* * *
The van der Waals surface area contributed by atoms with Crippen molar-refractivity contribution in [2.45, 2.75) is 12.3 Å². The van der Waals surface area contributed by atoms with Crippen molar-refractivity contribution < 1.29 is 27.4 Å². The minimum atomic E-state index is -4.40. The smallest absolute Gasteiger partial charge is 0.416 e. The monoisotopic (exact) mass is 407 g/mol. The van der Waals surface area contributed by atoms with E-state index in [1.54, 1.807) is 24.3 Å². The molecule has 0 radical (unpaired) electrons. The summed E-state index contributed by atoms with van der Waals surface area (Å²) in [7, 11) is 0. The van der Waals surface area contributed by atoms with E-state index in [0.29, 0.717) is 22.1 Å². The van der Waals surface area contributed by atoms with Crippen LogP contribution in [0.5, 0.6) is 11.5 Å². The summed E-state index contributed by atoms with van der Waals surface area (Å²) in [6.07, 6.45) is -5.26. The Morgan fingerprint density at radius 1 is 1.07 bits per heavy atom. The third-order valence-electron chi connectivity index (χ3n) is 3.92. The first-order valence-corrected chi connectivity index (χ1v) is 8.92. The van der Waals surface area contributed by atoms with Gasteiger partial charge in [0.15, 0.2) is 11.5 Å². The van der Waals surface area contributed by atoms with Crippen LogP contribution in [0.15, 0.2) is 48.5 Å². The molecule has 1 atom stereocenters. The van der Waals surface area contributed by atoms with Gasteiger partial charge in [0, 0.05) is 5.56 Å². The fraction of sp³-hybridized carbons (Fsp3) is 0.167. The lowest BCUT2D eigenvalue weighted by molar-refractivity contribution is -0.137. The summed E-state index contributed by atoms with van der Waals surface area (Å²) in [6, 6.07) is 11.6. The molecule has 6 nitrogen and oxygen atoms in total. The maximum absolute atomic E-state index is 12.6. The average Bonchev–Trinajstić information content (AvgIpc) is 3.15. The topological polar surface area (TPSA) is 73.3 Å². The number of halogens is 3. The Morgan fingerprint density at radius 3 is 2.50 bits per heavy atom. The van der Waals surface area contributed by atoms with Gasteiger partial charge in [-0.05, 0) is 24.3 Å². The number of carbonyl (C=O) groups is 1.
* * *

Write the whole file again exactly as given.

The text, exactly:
The van der Waals surface area contributed by atoms with Crippen molar-refractivity contribution in [2.45, 2.75) is 12.3 Å². The van der Waals surface area contributed by atoms with Crippen molar-refractivity contribution < 1.29 is 27.4 Å². The minimum atomic E-state index is -4.40. The smallest absolute Gasteiger partial charge is 0.416 e. The monoisotopic (exact) mass is 407 g/mol. The van der Waals surface area contributed by atoms with E-state index in [1.54, 1.807) is 24.3 Å². The molecule has 0 radical (unpaired) electrons. The summed E-state index contributed by atoms with van der Waals surface area (Å²) in [7, 11) is 0. The van der Waals surface area contributed by atoms with E-state index in [0.29, 0.717) is 22.1 Å². The van der Waals surface area contributed by atoms with Crippen LogP contribution in [0.5, 0.6) is 11.5 Å². The summed E-state index contributed by atoms with van der Waals surface area (Å²) in [6.07, 6.45) is -5.26. The Morgan fingerprint density at radius 1 is 1.07 bits per heavy atom. The third-order valence-electron chi connectivity index (χ3n) is 3.92. The first-order valence-corrected chi connectivity index (χ1v) is 8.92. The van der Waals surface area contributed by atoms with Gasteiger partial charge in [0.15, 0.2) is 11.5 Å². The van der Waals surface area contributed by atoms with Crippen LogP contribution in [0.15, 0.2) is 48.5 Å². The molecule has 1 atom stereocenters. The van der Waals surface area contributed by atoms with Gasteiger partial charge in [0, 0.05) is 5.56 Å². The fraction of sp³-hybridized carbons (Fsp3) is 0.167. The lowest BCUT2D eigenvalue weighted by molar-refractivity contribution is -0.137. The summed E-state index contributed by atoms with van der Waals surface area (Å²) in [6, 6.07) is 11.6. The molecule has 6 nitrogen and oxygen atoms in total. The maximum absolute atomic E-state index is 12.6. The average Bonchev–Trinajstić information content (AvgIpc) is 3.15. The topological polar surface area (TPSA) is 73.3 Å². The number of halogens is 3. The Morgan fingerprint density at radius 3 is 2.50 bits per heavy atom. The van der Waals surface area contributed by atoms with Gasteiger partial charge in [-0.05, 0) is 24.3 Å². The number of carbonyl (C=O) groups is 1.